Rationalism, Pragmatism, Skepticism: World Order Models
If we suppose that all knowledge is ultimately interconnected and reflective of the uniformity of nature, and if we suppose further that systems methods will help in elucidating the connections, many interesting political ramifications may become demonstrable. It may appear, for instance, that peace cannot be had without a different global system of education, and that education is useless until food and energy shortages are removed. If human pugnaciousness, in the form of competitive and mutually suspicious sovereign states, is due to the persistence of social and cultural habits which fly in the face of the "need" for cooperation, this need cannot be met until remedial measures are adopted in all the subsystems of the "war system."1 Rationalism is the cognitive mode which commits itself to the identification of all these components in its search for comprehensive solutions based on a knowledge of nature.
But the rational stance is not the only possible one. Less sweeping claims by scientists are also encountered. Not all insist that political solutions are capable of being directly linked to a better understanding of the laws of nature. More complex links between expert knowledge and political action are conceivable and are recognized by internationally active scientists. These suggest cognitive models of world order in which scientific knowledge plays a different role than in the rationalist position. The purpose of this chapter is to chart these possibilities and to link them to world order models which assign a more modest position to the possessors of specialized knowledge.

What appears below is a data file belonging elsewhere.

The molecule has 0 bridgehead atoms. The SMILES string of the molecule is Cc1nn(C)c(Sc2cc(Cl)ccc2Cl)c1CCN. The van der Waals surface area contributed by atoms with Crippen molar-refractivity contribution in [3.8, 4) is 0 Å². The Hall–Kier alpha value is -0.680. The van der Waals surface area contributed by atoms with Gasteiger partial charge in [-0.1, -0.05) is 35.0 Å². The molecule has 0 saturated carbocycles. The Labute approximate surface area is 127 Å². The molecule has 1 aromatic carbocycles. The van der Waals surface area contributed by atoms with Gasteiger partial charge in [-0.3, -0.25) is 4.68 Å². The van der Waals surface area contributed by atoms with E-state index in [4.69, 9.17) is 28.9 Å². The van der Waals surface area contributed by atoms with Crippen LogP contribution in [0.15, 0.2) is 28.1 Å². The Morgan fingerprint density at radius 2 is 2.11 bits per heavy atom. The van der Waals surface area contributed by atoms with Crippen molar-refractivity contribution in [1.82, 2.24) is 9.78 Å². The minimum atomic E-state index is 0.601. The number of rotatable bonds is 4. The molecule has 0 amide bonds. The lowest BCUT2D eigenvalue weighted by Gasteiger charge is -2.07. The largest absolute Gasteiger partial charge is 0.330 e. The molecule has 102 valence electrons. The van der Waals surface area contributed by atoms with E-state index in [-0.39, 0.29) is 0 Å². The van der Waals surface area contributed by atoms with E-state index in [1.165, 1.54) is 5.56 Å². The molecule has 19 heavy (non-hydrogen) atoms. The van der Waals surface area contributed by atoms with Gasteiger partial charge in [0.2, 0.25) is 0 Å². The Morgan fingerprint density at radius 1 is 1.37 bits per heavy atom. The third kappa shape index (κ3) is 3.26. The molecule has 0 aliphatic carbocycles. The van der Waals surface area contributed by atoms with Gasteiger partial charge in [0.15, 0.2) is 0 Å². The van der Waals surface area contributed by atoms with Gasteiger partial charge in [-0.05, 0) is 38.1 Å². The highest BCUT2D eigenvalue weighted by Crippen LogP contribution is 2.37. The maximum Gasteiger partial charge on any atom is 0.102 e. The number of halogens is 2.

A preliminary step must be taken first. In Chapter 1 we indicated that a key assumption of this enterprise is a conception of the scientific expert as adviser to politicians, not as an autonomous political actor. The explication of world order models is not possible without a prior statement as to why we cast specialists and experts in a subordinate political role. Who can say that